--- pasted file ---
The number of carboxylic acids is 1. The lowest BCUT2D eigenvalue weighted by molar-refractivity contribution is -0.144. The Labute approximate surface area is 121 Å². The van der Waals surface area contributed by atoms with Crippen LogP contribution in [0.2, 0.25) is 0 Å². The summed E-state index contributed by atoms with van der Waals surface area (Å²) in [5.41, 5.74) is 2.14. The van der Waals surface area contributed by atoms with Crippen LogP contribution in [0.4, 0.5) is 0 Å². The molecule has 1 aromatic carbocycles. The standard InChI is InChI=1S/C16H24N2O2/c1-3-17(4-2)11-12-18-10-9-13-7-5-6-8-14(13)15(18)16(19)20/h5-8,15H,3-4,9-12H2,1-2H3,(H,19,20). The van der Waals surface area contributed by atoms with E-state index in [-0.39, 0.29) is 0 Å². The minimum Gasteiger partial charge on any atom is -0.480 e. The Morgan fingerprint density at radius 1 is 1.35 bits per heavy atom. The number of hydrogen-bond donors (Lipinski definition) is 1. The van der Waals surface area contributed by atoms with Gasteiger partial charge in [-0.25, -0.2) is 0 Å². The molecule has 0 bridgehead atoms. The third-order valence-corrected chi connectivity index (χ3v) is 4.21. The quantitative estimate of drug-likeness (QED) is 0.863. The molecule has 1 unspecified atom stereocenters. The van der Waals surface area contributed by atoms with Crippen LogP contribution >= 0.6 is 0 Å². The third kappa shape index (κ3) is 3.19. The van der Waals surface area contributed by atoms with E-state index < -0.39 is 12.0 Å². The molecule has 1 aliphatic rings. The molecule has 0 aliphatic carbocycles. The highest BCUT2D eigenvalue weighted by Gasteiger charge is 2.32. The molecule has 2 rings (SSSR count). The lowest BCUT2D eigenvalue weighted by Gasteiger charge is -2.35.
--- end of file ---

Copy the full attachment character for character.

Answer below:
The number of carboxylic acids is 1. The lowest BCUT2D eigenvalue weighted by molar-refractivity contribution is -0.144. The Labute approximate surface area is 121 Å². The van der Waals surface area contributed by atoms with Crippen LogP contribution in [0.2, 0.25) is 0 Å². The summed E-state index contributed by atoms with van der Waals surface area (Å²) in [5.41, 5.74) is 2.14. The van der Waals surface area contributed by atoms with Crippen LogP contribution in [0.4, 0.5) is 0 Å². The molecule has 1 aromatic carbocycles. The standard InChI is InChI=1S/C16H24N2O2/c1-3-17(4-2)11-12-18-10-9-13-7-5-6-8-14(13)15(18)16(19)20/h5-8,15H,3-4,9-12H2,1-2H3,(H,19,20). The van der Waals surface area contributed by atoms with E-state index in [-0.39, 0.29) is 0 Å². The minimum Gasteiger partial charge on any atom is -0.480 e. The Morgan fingerprint density at radius 1 is 1.35 bits per heavy atom. The number of hydrogen-bond donors (Lipinski definition) is 1. The van der Waals surface area contributed by atoms with Gasteiger partial charge in [-0.25, -0.2) is 0 Å². The molecule has 0 bridgehead atoms. The third-order valence-corrected chi connectivity index (χ3v) is 4.21. The quantitative estimate of drug-likeness (QED) is 0.863. The molecule has 1 unspecified atom stereocenters. The van der Waals surface area contributed by atoms with Crippen LogP contribution >= 0.6 is 0 Å². The third kappa shape index (κ3) is 3.19. The van der Waals surface area contributed by atoms with E-state index < -0.39 is 12.0 Å². The molecule has 1 aliphatic rings. The molecule has 0 aliphatic carbocycles. The highest BCUT2D eigenvalue weighted by Gasteiger charge is 2.32. The molecule has 2 rings (SSSR count). The lowest BCUT2D eigenvalue weighted by Gasteiger charge is -2.35.